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Your Property Taxes: 4 Little-Known Ways to Reduce Them

March 3rd, 2016 10:15 AM by Jackie A. Graves

Many homeowners will attest to how expensive owning a home can be. Planned or unplanned, there always seems to be an expense. One of the most frustrating costs is the annual property tax bill. We know it comes every year, but may not realize we could be paying less. That is because many homeowners don’t understand how property taxes are calculated. They only know their tax funds the local government and that it’s based on the value of their home. What many don’t realize is that there are reasonable ways to lower your property taxes. Here are four of those overlooked ways.

Appeal Your Tax Bill

Believe it or not, appealing your tax property bill is one of the best ways to lower your taxes. If you believe your home is overvalued when you receive your bill, don’t wait to appeal. “You have between 30 and 90 days to appeal your tax bill. Contact your local assessor's office and ask what the appeals process is. It is better to begin this step immediately upon receiving your tax bill,” says Arvin Sahakian, Vice President of BeSmartee. Various factors can be used to justify an appeal, such as: (For more, see: How Property Taxes Are Calculated.)

  • Overvaluation by the assessor.
  • Misrepresentation of property size.

If your assessment has some inaccuracies it will pay to quickly seek out an appeal.

Get Special Deductions

There are various instances where you may be able to have the value of your home reduced in the eyes of the local government. These deductions protect certain individuals from having to pay the full-expected tax bill. “It's important to check for any special tax deductions in your area and for your specific circumstances. For example, seniors, veterans, people living with disabilities, farmers and low-income households qualify for property tax exemptions, deductions or credits in many states,” says AJ Smith, vice president of Content for SmartAsset. (For more, see: 5 Tricks for Lowering Your Property Tax.)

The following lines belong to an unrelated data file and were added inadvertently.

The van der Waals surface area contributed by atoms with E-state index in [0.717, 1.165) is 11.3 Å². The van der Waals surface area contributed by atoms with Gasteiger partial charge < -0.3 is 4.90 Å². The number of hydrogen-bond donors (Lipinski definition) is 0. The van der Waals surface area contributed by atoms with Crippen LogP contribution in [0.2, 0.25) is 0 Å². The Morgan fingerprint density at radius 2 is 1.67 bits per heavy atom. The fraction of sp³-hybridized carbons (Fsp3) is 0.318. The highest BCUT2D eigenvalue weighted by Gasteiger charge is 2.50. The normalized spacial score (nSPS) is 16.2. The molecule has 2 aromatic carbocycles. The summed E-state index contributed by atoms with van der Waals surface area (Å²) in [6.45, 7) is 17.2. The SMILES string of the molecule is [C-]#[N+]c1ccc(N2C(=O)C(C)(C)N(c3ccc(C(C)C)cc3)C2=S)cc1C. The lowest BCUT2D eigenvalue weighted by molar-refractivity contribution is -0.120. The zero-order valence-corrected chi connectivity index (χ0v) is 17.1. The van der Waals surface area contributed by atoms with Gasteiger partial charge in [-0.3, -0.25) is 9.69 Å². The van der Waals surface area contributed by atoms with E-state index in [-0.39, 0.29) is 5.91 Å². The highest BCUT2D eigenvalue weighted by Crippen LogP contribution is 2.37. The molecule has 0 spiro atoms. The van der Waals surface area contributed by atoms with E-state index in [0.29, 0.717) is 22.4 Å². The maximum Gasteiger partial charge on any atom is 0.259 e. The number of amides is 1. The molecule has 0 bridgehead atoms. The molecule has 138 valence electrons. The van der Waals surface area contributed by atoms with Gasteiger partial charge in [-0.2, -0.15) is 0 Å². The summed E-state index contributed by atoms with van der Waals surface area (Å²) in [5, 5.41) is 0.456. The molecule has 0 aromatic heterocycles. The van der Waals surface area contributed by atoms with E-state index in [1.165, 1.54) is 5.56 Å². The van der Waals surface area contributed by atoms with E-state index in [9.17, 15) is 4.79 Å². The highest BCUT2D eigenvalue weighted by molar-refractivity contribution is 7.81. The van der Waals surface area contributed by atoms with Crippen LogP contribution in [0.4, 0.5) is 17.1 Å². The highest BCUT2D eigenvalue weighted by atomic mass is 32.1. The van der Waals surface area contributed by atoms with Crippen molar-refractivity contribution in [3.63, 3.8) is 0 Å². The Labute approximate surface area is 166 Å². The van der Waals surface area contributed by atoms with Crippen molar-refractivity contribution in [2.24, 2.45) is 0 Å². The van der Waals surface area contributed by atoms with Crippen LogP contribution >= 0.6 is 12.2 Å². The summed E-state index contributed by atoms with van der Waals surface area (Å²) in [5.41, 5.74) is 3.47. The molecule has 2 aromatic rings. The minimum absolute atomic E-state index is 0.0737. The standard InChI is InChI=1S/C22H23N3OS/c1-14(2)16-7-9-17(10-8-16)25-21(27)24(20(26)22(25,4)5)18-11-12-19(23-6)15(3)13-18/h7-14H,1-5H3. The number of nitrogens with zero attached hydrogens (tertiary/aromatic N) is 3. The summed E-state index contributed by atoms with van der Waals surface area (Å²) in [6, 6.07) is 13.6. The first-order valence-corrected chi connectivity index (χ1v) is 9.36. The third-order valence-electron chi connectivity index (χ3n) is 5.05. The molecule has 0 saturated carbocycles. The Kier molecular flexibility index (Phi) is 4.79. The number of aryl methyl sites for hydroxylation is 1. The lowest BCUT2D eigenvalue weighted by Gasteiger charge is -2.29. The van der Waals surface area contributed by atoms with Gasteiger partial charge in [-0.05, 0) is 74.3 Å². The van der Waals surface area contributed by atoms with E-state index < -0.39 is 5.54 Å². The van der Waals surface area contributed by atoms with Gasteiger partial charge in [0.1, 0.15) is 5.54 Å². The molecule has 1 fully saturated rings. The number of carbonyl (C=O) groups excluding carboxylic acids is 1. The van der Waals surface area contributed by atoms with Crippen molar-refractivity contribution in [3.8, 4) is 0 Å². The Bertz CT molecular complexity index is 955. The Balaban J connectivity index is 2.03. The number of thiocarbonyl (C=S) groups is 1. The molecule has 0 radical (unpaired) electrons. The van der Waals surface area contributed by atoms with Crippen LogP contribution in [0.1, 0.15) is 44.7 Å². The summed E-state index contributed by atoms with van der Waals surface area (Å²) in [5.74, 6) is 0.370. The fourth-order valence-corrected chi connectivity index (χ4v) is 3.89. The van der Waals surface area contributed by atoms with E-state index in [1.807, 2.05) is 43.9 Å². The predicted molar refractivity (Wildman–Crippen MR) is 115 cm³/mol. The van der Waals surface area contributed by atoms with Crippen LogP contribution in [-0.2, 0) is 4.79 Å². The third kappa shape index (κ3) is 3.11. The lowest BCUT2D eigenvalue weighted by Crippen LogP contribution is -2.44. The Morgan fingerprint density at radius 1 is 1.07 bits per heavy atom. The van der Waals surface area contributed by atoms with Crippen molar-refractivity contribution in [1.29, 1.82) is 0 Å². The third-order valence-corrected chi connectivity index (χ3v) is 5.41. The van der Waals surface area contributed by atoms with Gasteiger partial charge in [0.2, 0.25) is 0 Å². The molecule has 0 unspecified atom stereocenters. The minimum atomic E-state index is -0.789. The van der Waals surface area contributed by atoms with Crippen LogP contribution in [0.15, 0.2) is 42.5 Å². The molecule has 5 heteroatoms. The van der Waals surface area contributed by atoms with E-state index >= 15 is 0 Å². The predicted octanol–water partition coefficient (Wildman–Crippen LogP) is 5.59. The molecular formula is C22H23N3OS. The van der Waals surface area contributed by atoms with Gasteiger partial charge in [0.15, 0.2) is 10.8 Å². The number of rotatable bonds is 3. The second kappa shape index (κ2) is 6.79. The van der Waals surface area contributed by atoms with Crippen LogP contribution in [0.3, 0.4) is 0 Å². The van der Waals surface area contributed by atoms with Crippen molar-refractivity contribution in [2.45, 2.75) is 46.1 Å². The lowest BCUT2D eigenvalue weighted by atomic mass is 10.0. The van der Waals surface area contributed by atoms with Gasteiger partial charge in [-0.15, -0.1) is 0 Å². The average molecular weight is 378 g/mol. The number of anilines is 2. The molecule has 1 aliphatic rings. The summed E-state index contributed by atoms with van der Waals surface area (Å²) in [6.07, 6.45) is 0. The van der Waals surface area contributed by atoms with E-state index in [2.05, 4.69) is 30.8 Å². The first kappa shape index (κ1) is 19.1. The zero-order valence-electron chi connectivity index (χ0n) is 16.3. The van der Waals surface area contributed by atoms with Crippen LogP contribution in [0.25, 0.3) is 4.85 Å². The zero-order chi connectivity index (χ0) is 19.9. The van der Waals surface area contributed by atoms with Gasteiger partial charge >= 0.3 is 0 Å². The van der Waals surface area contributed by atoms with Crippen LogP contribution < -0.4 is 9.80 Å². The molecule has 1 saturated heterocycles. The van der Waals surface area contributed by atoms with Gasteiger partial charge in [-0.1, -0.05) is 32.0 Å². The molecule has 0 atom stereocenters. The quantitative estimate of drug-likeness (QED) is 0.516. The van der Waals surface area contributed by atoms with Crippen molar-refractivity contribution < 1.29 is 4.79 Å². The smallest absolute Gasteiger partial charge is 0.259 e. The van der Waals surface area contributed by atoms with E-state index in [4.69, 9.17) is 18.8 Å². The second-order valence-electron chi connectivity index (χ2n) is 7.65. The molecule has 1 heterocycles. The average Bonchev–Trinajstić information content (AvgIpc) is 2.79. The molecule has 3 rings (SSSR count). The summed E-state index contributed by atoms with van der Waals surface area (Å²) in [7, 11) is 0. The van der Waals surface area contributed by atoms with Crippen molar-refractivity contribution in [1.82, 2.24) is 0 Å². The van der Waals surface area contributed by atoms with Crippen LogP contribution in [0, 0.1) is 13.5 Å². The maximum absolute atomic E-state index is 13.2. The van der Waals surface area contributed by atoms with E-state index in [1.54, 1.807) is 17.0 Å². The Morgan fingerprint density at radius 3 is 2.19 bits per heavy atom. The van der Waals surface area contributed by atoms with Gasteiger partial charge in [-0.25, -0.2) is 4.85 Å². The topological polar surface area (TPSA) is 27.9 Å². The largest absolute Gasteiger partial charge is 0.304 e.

The key to remember here is deductions vary by state. Contact your local government to find out if you qualify for such a deduction.

Don’t Add On

Many homeowners, especially first-time ones, don’t realize their property tax bill is directly related to the value of their home. As you add on to your house, the value will arguably increase. The property tax responsibility will likewise increase. Such additions can include:

  • A new bedroom
  • Adding a deck or porch
  • Building a pool

Any new construction that will add something permanent to your home will increase the amount of property taxes you owe. (For more, see: What You Should Know About Real Estate Valuation.)

Look at Similar Properties

Researching a handful of homes in your neighborhood or subdivision is one of the best ways to reduce your property tax liability. You want to find homes of comparable size and value to help give a fuller picture of what you should pay. Make sure to do full research when looking at other properties. You want to provide specific properties to find discrepancies. Those discrepancies will help build a case for lowering your property tax bill. There are even online tools to build such a case. According to Sahakian, “Use online sources to estimate property values based on sales, such as Filter results by bedroom, bathroom and square footage. If values have gone down and your property is overvalued, you can request a review by the assessor.”

The Bottom Line

Paying a property tax bill is never fun. While it’s part of the cost of owning a home, in certain circumstances it’s quite possible to lower your payment and save some money. (For more, see: A Tax Primer for Homeowners.)

By John P. Schmoll – To view the original article click here

Posted in:Education and tagged: TaxesHomeowners
Posted by Jackie A. Graves on March 3rd, 2016 10:15 AM


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